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Chiropractic News Digest #03-05

July 2, 2003


Chiropractic News Digest, edited by Christopher J. Erickson, M.D. and cosponsored by NCAHF and Quackwatch, summarizes scientific and political developments; enforcement actions; and other news relevant to the chiropractic marketplace.


Chiropractors respond to stroke study. The American Chiropractic Association (ACA) has paised its own efforts in tempering publicity surrounding the negative report in the May 13 issue of Neurology [ACA responds swiftly to stroke study; negative publicity diffused. eACA Today. June 2003]. Bill Lauretti, DC and Jaclyn Beuttner, DC were credited in this effort. Like the ACA, the World Chiropractic Association (WCA) had little specific criticism of the study. Instead, it issued a press release calling the media a "pawn of the medical profession." [WCA lashes out at media for misleading stroke stories. WCAnews. June 25, 2003]. WCA president Terry Rondberg, DC encouraged fellow chiropractors to pay newspapers advertising fees if necessary to carry the release. Rondberg is also president of a malpractice insurance company. These responses parallel organized chiropractic's to the unfavorable meta-analysis of spinal manipulation described in Chiropractic News Digest #03-03,. Rather than investigating chiropractic's shortcomings, the International Chiropractors Association, for example, suggested that the Justice Department consider whether publication of the study violated a federal injunction against illegally boycotting chiropractors (which it did not).


WCA mounts aggressive drive. The World Chiropractic Association has announced a three-pronged effort to increase its political influence:


Life University strikes an accreditation deal. A deal has been struck between the Council on Chiropractic Education and Life University. An agreement extends Life's accredited status and makes a special provision for a new accreditation procedure scheduled for completion by the end of January 2005 [Life University reaches agreement with Council on Chiropractic Education. Dynamic Chiropractic. Accessed 7/2/03]. The Council's previous revocation of the school's accreditation had resulted in a dramatic drop-off in enrollment and prompted a $100 million lawsuit against the CCE. [Ahmed S and others. Deal lets Life U retain accreditation. The Atlanta Journal-Constitution. 6/25/03]. In a strongly-worded editorial, National University of Health Sciences president James Winterstein, DC, lamented the reaction of much of the chiropractic community to Life's revocation:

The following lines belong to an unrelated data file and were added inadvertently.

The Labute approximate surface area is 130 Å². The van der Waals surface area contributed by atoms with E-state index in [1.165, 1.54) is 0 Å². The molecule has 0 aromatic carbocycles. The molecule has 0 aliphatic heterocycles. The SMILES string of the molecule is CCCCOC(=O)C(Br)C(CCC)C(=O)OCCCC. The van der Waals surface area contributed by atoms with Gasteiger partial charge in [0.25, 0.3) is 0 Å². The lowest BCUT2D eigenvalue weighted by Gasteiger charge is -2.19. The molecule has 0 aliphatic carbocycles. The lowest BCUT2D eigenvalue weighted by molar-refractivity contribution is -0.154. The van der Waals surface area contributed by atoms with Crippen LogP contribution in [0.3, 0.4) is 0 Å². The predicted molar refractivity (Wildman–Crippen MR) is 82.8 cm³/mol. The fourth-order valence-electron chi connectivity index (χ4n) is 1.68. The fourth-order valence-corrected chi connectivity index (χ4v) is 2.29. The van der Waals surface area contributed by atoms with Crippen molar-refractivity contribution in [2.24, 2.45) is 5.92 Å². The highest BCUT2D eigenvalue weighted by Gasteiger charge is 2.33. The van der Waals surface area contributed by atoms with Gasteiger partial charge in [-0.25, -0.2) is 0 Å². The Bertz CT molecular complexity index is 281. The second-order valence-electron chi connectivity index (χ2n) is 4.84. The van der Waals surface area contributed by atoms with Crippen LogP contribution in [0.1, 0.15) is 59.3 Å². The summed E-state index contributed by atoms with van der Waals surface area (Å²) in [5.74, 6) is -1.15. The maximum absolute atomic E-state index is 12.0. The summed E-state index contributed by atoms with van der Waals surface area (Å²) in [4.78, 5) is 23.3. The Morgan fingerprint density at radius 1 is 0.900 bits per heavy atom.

"If all those who are so opposed to the decision by the COA [the CCE's Commission on Accreditation] regarding Life's DCP accreditation would simply dedicate their time and money to correcting the deficiencies, perhaps the circumstance could be fixed in an appropriate amount of time - and in the process, we would avoid the perils of professional genocide." [Winterstein J. Chiropractic Genocide? Dynamic Chiropractic. June 16, 2003]


Dynamic Chiropractic editor claims ICA more moderate. A recent editorial by the publisher of Dynamic Chiropractic suggests that the recent elections by the International Chiropractors Association demonstrate a moderation and modernization of the organization. [Peterson D. A profession divided? ICA elections bring new hope. Dynamic Chiropractic. June 16, 2003] However, a paper on the ICA Web site by newly-elected vice-president Fred Barge, DC (a true believer in fundamentalist chiropractic dogma) examines the chiropractic answer to questions such as "What is Immortality?" [Barge F. The First Four Questions. ICA Review. June 1998]


Chiropractic fraud allegations. Officials from California and Nevada searched the homes of several attorneys for evidence of insurance kickback scams. [Thompson D. $2m in insurance claim kickbacks is under inquiry. The Fresno Bee. June 19, 2003] The actions stemmed from previous searches of chiropractic clinics. The attorneys are alleged to have participated in schemes in which claims were submitted for services not provided. The authorities have seized 2,700 patient files.


Chiropractor charged with false advertising. David R. Friedman, DC, who is licensed to practice in North Carolina, was one of several people named in a false advertising complaint filed against Seasilver USA, Inc, and its owners. On June 12, 2003, in a Nevada Federal District Court, the Federal Trade Commission charged the defendants with deceptive marketing and obtained a temporary restraining order to temporarily halt company operations. A major part of the company's marketing program involved deceptive infomercials in which Friedman, who serves as chairman of the company's advisory board, was interviewed. Quackwatch's detailed report includes an analysis of one of the infomercials.


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This page was posted on July 2, 2003.